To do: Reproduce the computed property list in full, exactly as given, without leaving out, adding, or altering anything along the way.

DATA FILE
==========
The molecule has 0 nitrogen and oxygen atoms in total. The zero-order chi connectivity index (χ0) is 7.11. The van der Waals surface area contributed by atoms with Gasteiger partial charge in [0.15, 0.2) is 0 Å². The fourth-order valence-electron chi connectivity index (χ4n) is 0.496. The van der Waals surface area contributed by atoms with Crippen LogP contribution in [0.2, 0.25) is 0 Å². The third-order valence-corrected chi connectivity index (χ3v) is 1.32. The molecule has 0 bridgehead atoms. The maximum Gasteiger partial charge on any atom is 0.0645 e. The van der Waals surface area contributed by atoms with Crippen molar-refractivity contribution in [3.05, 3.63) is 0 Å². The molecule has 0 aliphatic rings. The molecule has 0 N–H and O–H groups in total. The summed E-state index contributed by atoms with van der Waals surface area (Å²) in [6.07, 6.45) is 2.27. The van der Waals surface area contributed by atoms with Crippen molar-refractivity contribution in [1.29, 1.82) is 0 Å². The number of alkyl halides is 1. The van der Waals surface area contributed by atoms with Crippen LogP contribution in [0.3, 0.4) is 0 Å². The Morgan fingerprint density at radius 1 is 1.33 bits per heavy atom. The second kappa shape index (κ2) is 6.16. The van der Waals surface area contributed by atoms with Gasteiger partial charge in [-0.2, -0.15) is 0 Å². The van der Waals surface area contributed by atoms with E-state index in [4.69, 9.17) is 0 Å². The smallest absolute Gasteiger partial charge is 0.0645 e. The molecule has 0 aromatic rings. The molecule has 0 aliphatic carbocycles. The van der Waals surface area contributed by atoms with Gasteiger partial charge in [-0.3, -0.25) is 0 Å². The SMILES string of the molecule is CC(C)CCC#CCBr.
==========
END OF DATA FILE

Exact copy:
The molecule has 0 nitrogen and oxygen atoms in total. The zero-order chi connectivity index (χ0) is 7.11. The van der Waals surface area contributed by atoms with Gasteiger partial charge in [0.15, 0.2) is 0 Å². The fourth-order valence-electron chi connectivity index (χ4n) is 0.496. The van der Waals surface area contributed by atoms with Crippen LogP contribution in [0.2, 0.25) is 0 Å². The third-order valence-corrected chi connectivity index (χ3v) is 1.32. The molecule has 0 bridgehead atoms. The maximum Gasteiger partial charge on any atom is 0.0645 e. The van der Waals surface area contributed by atoms with Crippen molar-refractivity contribution in [3.05, 3.63) is 0 Å². The molecule has 0 aliphatic rings. The molecule has 0 N–H and O–H groups in total. The summed E-state index contributed by atoms with van der Waals surface area (Å²) in [6.07, 6.45) is 2.27. The van der Waals surface area contributed by atoms with Crippen molar-refractivity contribution in [1.29, 1.82) is 0 Å². The number of alkyl halides is 1. The van der Waals surface area contributed by atoms with Crippen LogP contribution in [0.3, 0.4) is 0 Å². The Morgan fingerprint density at radius 1 is 1.33 bits per heavy atom. The second kappa shape index (κ2) is 6.16. The van der Waals surface area contributed by atoms with Gasteiger partial charge in [-0.2, -0.15) is 0 Å². The van der Waals surface area contributed by atoms with E-state index in [4.69, 9.17) is 0 Å². The smallest absolute Gasteiger partial charge is 0.0645 e. The molecule has 0 aromatic rings. The molecule has 0 aliphatic carbocycles. The van der Waals surface area contributed by atoms with Gasteiger partial charge in [-0.3, -0.25) is 0 Å². The SMILES string of the molecule is CC(C)CCC#CCBr.